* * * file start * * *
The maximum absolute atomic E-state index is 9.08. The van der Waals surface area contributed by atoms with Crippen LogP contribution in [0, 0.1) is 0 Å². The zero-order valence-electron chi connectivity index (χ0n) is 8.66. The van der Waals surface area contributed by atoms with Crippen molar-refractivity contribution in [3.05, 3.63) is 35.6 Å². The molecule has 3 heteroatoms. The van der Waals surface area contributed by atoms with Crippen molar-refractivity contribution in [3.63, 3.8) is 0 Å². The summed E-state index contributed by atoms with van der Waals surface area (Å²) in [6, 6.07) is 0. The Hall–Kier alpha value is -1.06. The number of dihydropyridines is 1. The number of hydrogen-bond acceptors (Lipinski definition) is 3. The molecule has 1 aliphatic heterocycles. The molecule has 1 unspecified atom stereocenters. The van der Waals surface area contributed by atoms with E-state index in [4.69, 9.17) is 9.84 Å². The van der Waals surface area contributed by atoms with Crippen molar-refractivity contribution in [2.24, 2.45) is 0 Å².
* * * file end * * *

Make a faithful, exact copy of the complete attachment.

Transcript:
The maximum absolute atomic E-state index is 9.08. The van der Waals surface area contributed by atoms with Crippen LogP contribution in [0, 0.1) is 0 Å². The zero-order valence-electron chi connectivity index (χ0n) is 8.66. The van der Waals surface area contributed by atoms with Crippen molar-refractivity contribution in [3.05, 3.63) is 35.6 Å². The molecule has 3 heteroatoms. The van der Waals surface area contributed by atoms with Crippen molar-refractivity contribution in [3.63, 3.8) is 0 Å². The summed E-state index contributed by atoms with van der Waals surface area (Å²) in [6, 6.07) is 0. The Hall–Kier alpha value is -1.06. The number of dihydropyridines is 1. The number of hydrogen-bond acceptors (Lipinski definition) is 3. The molecule has 1 aliphatic heterocycles. The molecule has 1 unspecified atom stereocenters. The van der Waals surface area contributed by atoms with E-state index in [4.69, 9.17) is 9.84 Å². The van der Waals surface area contributed by atoms with Crippen molar-refractivity contribution in [2.24, 2.45) is 0 Å².